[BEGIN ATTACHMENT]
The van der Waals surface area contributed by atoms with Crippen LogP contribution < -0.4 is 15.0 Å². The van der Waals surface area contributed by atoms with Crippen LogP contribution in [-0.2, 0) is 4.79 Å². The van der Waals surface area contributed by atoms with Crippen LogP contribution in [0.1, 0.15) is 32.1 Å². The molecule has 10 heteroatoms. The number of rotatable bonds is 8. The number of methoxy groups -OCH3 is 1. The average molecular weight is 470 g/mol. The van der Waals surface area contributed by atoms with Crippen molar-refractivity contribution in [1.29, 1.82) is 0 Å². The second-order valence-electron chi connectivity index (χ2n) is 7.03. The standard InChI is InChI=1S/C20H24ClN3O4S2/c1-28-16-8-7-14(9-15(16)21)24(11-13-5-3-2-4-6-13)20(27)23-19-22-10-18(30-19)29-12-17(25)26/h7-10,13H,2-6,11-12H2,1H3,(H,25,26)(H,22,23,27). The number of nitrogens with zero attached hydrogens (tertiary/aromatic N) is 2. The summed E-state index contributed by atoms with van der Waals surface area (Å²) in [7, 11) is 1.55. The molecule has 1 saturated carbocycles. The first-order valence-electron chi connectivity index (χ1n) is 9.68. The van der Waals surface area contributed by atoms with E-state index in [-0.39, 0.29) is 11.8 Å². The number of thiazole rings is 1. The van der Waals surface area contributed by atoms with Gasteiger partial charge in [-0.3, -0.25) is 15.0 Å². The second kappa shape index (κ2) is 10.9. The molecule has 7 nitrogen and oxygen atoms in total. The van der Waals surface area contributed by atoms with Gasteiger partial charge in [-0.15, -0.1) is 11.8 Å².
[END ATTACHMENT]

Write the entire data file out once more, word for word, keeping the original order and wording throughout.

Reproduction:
The van der Waals surface area contributed by atoms with Crippen LogP contribution < -0.4 is 15.0 Å². The van der Waals surface area contributed by atoms with Crippen LogP contribution in [-0.2, 0) is 4.79 Å². The van der Waals surface area contributed by atoms with Crippen LogP contribution in [0.1, 0.15) is 32.1 Å². The molecule has 10 heteroatoms. The number of rotatable bonds is 8. The number of methoxy groups -OCH3 is 1. The average molecular weight is 470 g/mol. The van der Waals surface area contributed by atoms with Crippen molar-refractivity contribution in [1.29, 1.82) is 0 Å². The second-order valence-electron chi connectivity index (χ2n) is 7.03. The standard InChI is InChI=1S/C20H24ClN3O4S2/c1-28-16-8-7-14(9-15(16)21)24(11-13-5-3-2-4-6-13)20(27)23-19-22-10-18(30-19)29-12-17(25)26/h7-10,13H,2-6,11-12H2,1H3,(H,25,26)(H,22,23,27). The number of nitrogens with zero attached hydrogens (tertiary/aromatic N) is 2. The summed E-state index contributed by atoms with van der Waals surface area (Å²) in [7, 11) is 1.55. The molecule has 1 saturated carbocycles. The first-order valence-electron chi connectivity index (χ1n) is 9.68. The van der Waals surface area contributed by atoms with E-state index in [-0.39, 0.29) is 11.8 Å². The number of thiazole rings is 1. The van der Waals surface area contributed by atoms with Gasteiger partial charge in [-0.3, -0.25) is 15.0 Å². The second kappa shape index (κ2) is 10.9. The molecule has 7 nitrogen and oxygen atoms in total. The van der Waals surface area contributed by atoms with Gasteiger partial charge in [-0.15, -0.1) is 11.8 Å².